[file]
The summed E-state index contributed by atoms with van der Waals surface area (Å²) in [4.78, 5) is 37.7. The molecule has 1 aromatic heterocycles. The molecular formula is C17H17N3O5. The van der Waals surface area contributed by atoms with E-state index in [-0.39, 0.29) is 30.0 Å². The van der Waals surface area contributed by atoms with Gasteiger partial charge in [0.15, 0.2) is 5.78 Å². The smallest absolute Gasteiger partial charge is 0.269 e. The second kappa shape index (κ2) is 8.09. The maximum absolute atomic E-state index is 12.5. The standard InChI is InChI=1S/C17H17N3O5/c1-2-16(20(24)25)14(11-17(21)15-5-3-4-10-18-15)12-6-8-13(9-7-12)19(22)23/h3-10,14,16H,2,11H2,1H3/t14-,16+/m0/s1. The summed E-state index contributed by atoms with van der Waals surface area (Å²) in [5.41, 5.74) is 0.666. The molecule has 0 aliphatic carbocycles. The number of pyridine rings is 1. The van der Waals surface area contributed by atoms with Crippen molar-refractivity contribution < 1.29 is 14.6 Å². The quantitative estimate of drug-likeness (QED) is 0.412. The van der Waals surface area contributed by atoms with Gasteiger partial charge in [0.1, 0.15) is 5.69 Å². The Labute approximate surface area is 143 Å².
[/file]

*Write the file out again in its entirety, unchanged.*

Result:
The summed E-state index contributed by atoms with van der Waals surface area (Å²) in [4.78, 5) is 37.7. The molecule has 1 aromatic heterocycles. The molecular formula is C17H17N3O5. The van der Waals surface area contributed by atoms with E-state index in [-0.39, 0.29) is 30.0 Å². The van der Waals surface area contributed by atoms with Gasteiger partial charge in [0.15, 0.2) is 5.78 Å². The smallest absolute Gasteiger partial charge is 0.269 e. The second kappa shape index (κ2) is 8.09. The maximum absolute atomic E-state index is 12.5. The standard InChI is InChI=1S/C17H17N3O5/c1-2-16(20(24)25)14(11-17(21)15-5-3-4-10-18-15)12-6-8-13(9-7-12)19(22)23/h3-10,14,16H,2,11H2,1H3/t14-,16+/m0/s1. The summed E-state index contributed by atoms with van der Waals surface area (Å²) in [5.41, 5.74) is 0.666. The molecule has 0 aliphatic carbocycles. The number of pyridine rings is 1. The van der Waals surface area contributed by atoms with Crippen molar-refractivity contribution < 1.29 is 14.6 Å². The quantitative estimate of drug-likeness (QED) is 0.412. The van der Waals surface area contributed by atoms with Gasteiger partial charge in [0.1, 0.15) is 5.69 Å². The Labute approximate surface area is 143 Å².